Qatar Biobank, a member of Qatar Foundation for Education, Science and Community Development, conducted the first cohort study on childbirth that involves the child and the parents in Qatar, with a focus on pregnant women, to examine the impact of environment, genetics, nutrition and social aspects on the health of children.
The preliminary results of this study, which is considered the first of its kind in the Middle East region, showed that 70 percent of women are overweight, 37 percent have gestational diabetes, 20 percent have a thyroid disorder, 10 percent have reported mental disorders and nine percent were diagnosed with high blood pressure.
This study is now in its experimental phase, as it involved a total of 216 pregnant women and 76 fathers so far. The study aims to involve 3,000 families mothers, fathers, and children and follow the journey of the child until they are five years old. One of the main strengths of the study will be the large number of participants. The data collected from this large study sample will allow for research on multiple results.
Dr. Eleni Fthenou, a scientist at Qatar Biobank, stated that no one has done this before in the region, specifically for birth cohort studies, adding that unlike other birth cohort studies done in the Middle East region that were built on specific research hypothesis, the study in Qatar will provide an excellent opportunity to address a broad range of research questions using innovative approaches.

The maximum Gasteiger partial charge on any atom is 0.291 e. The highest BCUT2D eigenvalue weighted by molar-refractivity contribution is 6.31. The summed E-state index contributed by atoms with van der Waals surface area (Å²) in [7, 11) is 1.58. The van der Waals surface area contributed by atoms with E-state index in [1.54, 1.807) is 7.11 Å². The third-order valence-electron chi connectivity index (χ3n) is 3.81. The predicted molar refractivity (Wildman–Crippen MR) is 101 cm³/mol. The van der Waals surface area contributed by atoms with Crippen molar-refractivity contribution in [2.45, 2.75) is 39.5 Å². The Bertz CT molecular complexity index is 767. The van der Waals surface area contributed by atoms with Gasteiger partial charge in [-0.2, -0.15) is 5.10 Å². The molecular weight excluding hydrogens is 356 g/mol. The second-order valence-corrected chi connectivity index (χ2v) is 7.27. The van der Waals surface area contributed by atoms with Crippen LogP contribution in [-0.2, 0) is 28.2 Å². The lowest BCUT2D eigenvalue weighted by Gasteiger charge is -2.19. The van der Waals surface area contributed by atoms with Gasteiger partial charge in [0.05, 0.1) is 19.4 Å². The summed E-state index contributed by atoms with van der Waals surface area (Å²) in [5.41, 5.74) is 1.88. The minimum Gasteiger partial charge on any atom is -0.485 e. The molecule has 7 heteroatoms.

She pointed out that this project aims to investigate the impact of adverse birth outcomes and chronic diseases development, adding that the study involved 31 nationalities, both Qataris and long-term residents who have been living in Qatar for 15 years or more. Qataris represent 28 percent of the sample population, while long-term Arab residents are at 54 percent, and other nationalities stand at 18 percent.
She clarified that while the Qatar Biobank study was ready to move to the second phase, the Covid-19 situation has caused a delay. In the second phase, the team is expected to collect data from newborns and toddlers, with mothers also being tracked with their babies in the first month after delivery. The team will also collect data related to breastfeeding and postpartum depression, in addition to a follow up on the baby at six months, one year, two years, and finally at four years. All the collected data will be linked with multiple health outcomes at different times.
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